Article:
2) Otherwise, rely upon context.

Thank you for your attention and patience while we sort out this technical difficulty, to which I will attend directly. Oh, and my archives are also disappearing. (Lousy blog...)

Some Mustard Fo' Yo' Ass

Russell at M3 takes a page from The Sage's book, erases it, and writes it the way it ought to be, in this post about Chomsky and postmodernism that comes mere days after a similarly-themed post of my own (see post immediately prior).

It's funky and fresh and I love it. Check it out.

Sunday, May 04, 2003
A Little Bit of Sanity Will Cure What Ails Ya'

I'm always game for a fresh assessment of why Noam Chomsky is a dispicable fraud. Like everything surrounding the man, it has become something of a cottage industry--practically a genre.

So it was with girlish glee that I discovered this delightful morsel of anti-Chomsky invective at The New Criterion by Kieth Windschuttle. It just warms the coddles of my lump of

It's always interesting to note that Chomsky keeps his tone and his syntax hysterical yet uncomplicated, respectively, since this is the only way to capture and hold the attention of the ADD-stricken Rage Against the Machine enthusiasts who form the most fanatical core of his readership. One of the marks of a real peddler of mental snake oil is that their target audience is poorly educated--or better yet, half-educated--and socially malformed. His devotees almost invariably appeal to his status (which is itself decoupled from any reasonable measure of his contribution to human knowledge) in an attempt to defend the obvious bad faith in which he makes his case. This in turn is evidence, in my view, of their ripeness for manipulation by a silver-tongued rabble-rouser (particularly one whose ideology is as hazy and contradictory as Chomsky's).

We would do well when considering Chomsky's appeal to remember that he is not a political scientist, or an historian, or even a philosopher, but a linguist. One of the key planks in Chomskyan language theory is that words have both a deep- and surface-structure set of meanings, which is a true enough observation on its face. It is endlessly fascinating to watch him so expertly deploy that relatively pedestrian insight in the defense of his own lunatic ravings.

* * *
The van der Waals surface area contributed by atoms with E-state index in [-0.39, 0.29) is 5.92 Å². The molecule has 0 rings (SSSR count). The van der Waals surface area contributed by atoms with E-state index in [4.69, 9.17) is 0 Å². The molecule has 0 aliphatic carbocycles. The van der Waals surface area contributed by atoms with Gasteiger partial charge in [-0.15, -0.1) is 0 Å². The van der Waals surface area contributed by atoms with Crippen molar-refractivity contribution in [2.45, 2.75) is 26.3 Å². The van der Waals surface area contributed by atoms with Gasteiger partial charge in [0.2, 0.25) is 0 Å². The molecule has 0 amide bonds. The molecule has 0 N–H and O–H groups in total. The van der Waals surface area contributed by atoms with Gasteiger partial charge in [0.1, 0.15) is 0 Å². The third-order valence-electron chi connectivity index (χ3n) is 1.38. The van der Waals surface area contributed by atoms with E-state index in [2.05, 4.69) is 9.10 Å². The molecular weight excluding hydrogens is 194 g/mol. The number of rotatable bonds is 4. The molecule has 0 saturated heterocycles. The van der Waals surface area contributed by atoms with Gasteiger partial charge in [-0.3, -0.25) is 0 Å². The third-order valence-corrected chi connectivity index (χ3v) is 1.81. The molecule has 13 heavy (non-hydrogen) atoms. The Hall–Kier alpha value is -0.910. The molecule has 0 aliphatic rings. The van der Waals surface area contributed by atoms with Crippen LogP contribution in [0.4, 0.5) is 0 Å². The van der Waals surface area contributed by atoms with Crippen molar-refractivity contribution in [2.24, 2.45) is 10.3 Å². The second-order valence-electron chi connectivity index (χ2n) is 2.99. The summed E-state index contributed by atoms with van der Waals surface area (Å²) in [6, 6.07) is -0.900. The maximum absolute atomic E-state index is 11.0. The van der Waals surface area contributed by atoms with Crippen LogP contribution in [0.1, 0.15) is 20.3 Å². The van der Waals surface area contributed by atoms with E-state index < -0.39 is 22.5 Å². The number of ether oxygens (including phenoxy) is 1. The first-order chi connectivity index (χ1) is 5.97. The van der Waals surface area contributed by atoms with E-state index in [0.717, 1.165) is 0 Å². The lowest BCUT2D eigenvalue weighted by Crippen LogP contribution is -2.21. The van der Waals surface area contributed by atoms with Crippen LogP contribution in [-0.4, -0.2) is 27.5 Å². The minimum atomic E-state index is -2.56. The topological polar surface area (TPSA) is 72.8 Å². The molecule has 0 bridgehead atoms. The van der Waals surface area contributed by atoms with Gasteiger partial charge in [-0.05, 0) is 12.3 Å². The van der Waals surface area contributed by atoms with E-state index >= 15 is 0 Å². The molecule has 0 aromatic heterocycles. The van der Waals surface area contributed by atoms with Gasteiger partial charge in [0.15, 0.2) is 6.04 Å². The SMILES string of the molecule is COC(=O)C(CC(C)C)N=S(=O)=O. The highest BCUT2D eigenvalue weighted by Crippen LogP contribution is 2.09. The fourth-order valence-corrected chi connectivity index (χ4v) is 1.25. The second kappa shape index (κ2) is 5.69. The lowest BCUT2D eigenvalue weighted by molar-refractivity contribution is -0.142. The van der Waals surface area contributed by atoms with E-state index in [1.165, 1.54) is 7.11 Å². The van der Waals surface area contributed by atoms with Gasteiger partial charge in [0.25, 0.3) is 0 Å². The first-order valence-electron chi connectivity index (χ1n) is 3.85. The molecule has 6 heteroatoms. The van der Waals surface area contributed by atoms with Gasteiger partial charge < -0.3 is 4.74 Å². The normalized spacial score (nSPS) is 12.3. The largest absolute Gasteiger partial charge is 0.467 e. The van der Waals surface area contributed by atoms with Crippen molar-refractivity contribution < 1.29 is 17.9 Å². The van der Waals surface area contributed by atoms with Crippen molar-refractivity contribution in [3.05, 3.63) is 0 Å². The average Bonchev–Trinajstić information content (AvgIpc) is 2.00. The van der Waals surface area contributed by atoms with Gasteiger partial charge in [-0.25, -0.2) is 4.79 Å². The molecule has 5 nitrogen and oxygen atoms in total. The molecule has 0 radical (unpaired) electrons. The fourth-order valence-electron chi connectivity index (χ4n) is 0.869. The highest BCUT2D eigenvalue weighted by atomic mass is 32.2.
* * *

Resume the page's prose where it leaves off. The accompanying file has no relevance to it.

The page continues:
Put more simply, he is a grand master of the semantic dodge, and his words are carefully crafted so as to remain just obscure enough to be defensible in a pinch--even if only to the most credulous observer. Also notable is his tendency to couch the thrust of his sentences in secondary declarations or clauses, thus allowing him to start in one direction and veer off course and end in a completely different place. One example, also quoted by Windshchuttle (but for a different purpose than mine), will do. Read the following:

The terrorist attacks were major atrocities. In scale they may not reach the level of many others, for example, Clinton’s bombing of the Sudan with no credible pretext, destroying half its pharmaceutical supplies and killing unknown numbers of people.

This is from his laughably kooky pamphlet 9-11. His point seems at first blush to be to acknowledge the unforgivable nature of the horror perpetrated on 9-11, and the first sentence lures the reader in this direction. "See, I really DO care!"